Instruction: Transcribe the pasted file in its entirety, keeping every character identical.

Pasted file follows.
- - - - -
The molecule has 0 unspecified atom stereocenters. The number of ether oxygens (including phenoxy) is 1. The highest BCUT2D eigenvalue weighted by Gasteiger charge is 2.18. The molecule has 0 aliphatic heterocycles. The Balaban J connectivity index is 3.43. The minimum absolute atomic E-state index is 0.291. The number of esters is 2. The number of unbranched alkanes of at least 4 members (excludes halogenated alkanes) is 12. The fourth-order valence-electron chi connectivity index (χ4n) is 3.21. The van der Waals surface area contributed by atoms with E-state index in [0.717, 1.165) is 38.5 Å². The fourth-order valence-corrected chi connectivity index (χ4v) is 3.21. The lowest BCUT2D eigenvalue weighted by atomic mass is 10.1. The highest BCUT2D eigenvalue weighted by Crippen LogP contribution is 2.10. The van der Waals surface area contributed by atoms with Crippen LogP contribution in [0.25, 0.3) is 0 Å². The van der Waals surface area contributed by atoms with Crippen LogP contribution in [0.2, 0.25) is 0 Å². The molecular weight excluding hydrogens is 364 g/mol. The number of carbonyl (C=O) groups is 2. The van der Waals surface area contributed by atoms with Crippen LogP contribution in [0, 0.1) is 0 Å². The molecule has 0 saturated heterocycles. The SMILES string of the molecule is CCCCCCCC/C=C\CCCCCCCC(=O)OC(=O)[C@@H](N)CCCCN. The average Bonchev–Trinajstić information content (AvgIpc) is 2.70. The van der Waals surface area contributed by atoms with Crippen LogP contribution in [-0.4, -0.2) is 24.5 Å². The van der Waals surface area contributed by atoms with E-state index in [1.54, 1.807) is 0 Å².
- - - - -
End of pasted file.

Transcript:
The molecule has 0 unspecified atom stereocenters. The number of ether oxygens (including phenoxy) is 1. The highest BCUT2D eigenvalue weighted by Gasteiger charge is 2.18. The molecule has 0 aliphatic heterocycles. The Balaban J connectivity index is 3.43. The minimum absolute atomic E-state index is 0.291. The number of esters is 2. The number of unbranched alkanes of at least 4 members (excludes halogenated alkanes) is 12. The fourth-order valence-electron chi connectivity index (χ4n) is 3.21. The van der Waals surface area contributed by atoms with E-state index in [0.717, 1.165) is 38.5 Å². The fourth-order valence-corrected chi connectivity index (χ4v) is 3.21. The lowest BCUT2D eigenvalue weighted by atomic mass is 10.1. The highest BCUT2D eigenvalue weighted by Crippen LogP contribution is 2.10. The van der Waals surface area contributed by atoms with Crippen LogP contribution in [0.25, 0.3) is 0 Å². The van der Waals surface area contributed by atoms with Crippen LogP contribution in [0.2, 0.25) is 0 Å². The molecular weight excluding hydrogens is 364 g/mol. The number of carbonyl (C=O) groups is 2. The van der Waals surface area contributed by atoms with Crippen LogP contribution in [0, 0.1) is 0 Å². The molecule has 0 saturated heterocycles. The SMILES string of the molecule is CCCCCCCC/C=C\CCCCCCCC(=O)OC(=O)[C@@H](N)CCCCN. The average Bonchev–Trinajstić information content (AvgIpc) is 2.70. The van der Waals surface area contributed by atoms with Crippen LogP contribution in [-0.4, -0.2) is 24.5 Å². The van der Waals surface area contributed by atoms with E-state index in [1.54, 1.807) is 0 Å².